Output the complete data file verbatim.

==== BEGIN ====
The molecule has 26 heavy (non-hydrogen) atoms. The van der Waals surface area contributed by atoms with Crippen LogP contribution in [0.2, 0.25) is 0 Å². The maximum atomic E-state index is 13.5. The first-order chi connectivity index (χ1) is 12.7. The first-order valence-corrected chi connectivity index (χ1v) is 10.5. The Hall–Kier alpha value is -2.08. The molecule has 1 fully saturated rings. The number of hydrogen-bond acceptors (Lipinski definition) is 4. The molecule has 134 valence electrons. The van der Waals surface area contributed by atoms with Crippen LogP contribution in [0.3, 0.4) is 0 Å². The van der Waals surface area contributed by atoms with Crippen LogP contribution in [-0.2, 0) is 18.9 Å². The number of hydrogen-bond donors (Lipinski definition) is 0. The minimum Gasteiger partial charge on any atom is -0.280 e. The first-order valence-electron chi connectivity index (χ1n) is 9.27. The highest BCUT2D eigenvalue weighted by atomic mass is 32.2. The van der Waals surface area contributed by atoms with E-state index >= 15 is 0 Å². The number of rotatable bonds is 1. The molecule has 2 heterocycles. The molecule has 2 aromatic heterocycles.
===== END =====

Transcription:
The molecule has 26 heavy (non-hydrogen) atoms. The van der Waals surface area contributed by atoms with Crippen LogP contribution in [0.2, 0.25) is 0 Å². The maximum atomic E-state index is 13.5. The first-order chi connectivity index (χ1) is 12.7. The first-order valence-corrected chi connectivity index (χ1v) is 10.5. The Hall–Kier alpha value is -2.08. The molecule has 1 fully saturated rings. The number of hydrogen-bond acceptors (Lipinski definition) is 4. The molecule has 134 valence electrons. The van der Waals surface area contributed by atoms with Crippen LogP contribution in [0.3, 0.4) is 0 Å². The van der Waals surface area contributed by atoms with Crippen LogP contribution in [-0.2, 0) is 18.9 Å². The number of hydrogen-bond donors (Lipinski definition) is 0. The minimum Gasteiger partial charge on any atom is -0.280 e. The first-order valence-electron chi connectivity index (χ1n) is 9.27. The highest BCUT2D eigenvalue weighted by atomic mass is 32.2. The van der Waals surface area contributed by atoms with E-state index >= 15 is 0 Å². The number of rotatable bonds is 1. The molecule has 2 heterocycles. The molecule has 2 aromatic heterocycles.